Successful Leaders Don’t Need to be Present by Stephan De Villiers


http://switchandshift.com

If you’ve not read Stephan’s writings then welcome. For 21st century leaders, the over dependence on managers to make decisions is a bottleneck to progress. Though it may keep change resistant managers happy, it leaves many dissatisfied. Stephan offers up some insights to move away from the staleness inherent in inflated importance. This is part one of two.

If Your People are not Thinking, You are Failing as a Leader

Meet Gary.  He is the leader of a small organization and a very “hands on” guy.  He makes a point of knowing about every single detail in the organization and gets involved in the detail 90% of the time.  He further prides himself in his problem solving abilities. He is the “go to guy” and likes the fact that people look up to him when they have a problem. He gets involved in all the decision making processes in the organization.  In his mind he plays a vital role in solving problems and making important decisions.  Gary is convinced he is a very effective leader and his contribution plays an important role in the success of the organization.

Making People Dependant

The sad truth is Gary is not a very effective leader.  The way he leads people creates a culture of dependence on him as leader in the organization.  This results in people not thinking anymore, becoming lazy to solving problems and losing confidence to make decisions on their own.  Through his behaviour Gary stifles the creative genius of the people he leads.  By not affording them the opportunity to think and come up with solutions to problems and challenges, he has made them dependant.

Gary is not only doing the organization a disservice, but himself as well.  By focussing so much on solving other people’s problems, he neglects development areas in his personal leadership, such as coaching and setting direction.  He spends most of his time involved in problem solving mode, stealing time he could have spent more productively.

Successful Leaders Don’t Need to be Present

Successful leadership means your followers don’t need you around for them to be productive.  They can operate without you.  Once you set the direction, they move on their own accord towards the goal.  This means as leader you can spend your time on motivating, coaching and course correcting.  A successful leader allows people to make their own decisions.  It means they must be able to face problems and come up with solutions, without involving the leader in the process of getting to the solution. To achieve this, people in the organization must think for themselves.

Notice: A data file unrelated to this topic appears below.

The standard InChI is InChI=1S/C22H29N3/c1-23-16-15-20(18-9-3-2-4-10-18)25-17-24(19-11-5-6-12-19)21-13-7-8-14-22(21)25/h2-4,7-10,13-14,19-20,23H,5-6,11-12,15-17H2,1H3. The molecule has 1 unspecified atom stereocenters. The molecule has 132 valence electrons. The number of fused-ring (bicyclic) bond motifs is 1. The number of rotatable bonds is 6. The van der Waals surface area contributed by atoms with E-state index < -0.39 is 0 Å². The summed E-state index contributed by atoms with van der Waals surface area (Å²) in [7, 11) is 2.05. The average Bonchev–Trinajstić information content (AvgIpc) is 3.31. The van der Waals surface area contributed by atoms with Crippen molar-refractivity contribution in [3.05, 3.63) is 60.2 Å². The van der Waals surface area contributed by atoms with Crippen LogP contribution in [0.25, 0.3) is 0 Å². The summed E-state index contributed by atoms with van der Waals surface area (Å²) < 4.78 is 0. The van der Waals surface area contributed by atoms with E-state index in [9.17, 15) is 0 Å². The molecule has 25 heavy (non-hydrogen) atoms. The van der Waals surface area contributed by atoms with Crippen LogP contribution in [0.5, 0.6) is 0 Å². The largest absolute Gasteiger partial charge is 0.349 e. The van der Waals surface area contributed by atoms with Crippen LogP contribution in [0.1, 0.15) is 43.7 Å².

People need to be trained to think. It may sound strange, because doesn’t thinking come rather naturally? The truth is very few people actually learn to think in terms of problem solving. Thinking skills like lateral thinking, thinking out of the box and analytical thinking, unfortunately does not come without training.

As a leader it is your job to help people to develop these skills. At first it will take a lot of effort and will not be easy, especially if your organization has a culture of dependency. It will also take effort from your side, because you will have to trust people to come up with solutions and make the right decisions. You will have to deal with wrong decisions and mistakes as part of the growing pains.

Being available as coach to guide and give advice will become your primary function during this transition. The good news is there is a process you can follow to make it easier to train people in their thinking processes.

The Think Training Process… Leer más “Successful Leaders Don’t Need to be Present by Stephan De Villiers”

The 5 Types of Work That Fill Your Day

What We Learn When We Audit Our Work

Taking all five types of work into perspective, we can audit our day and the types of work we engage in most.

My typical day includes 2-5 types of work, with the majority being Reactionary Work. I hate to admit it, but I find that Reactionary Work constantly bleeds over into my efforts to schedule myself (Planning Work) and the deep thinking required to solve problems (Problem-Solving Work).

I also find that, between nearly any type of work, I usually slip into a period of Reactionary Work that may include surfing the top of my email inbox, or a period of Insecurity Work, which usually comes in the form of scanning Twitter messages about our business.


http://the99percent.com
by Scott Belsky
Illustration: Oscar Ramos Orozco
Hacking work is all the rage these days, along with tips for managing email, taking notes, and running meetings. But, at a higher level, what can we learn from analyzing the different types of work we do and how we allocate our time?First, let’s take a look at the five kinds of work we do every day:

1. Reactionary Work
In the modern age, most of our day is consumed by Reactionary Work, during which we are focused only on responding to messages and requests – emails, text messages, Facebook messages, tweets, voicemails, and the list goes on. You are constantly reacting to what comes into you rather than being proactive in what matters most to you. Reactionary Work is necessary, but you can’t let it consume you.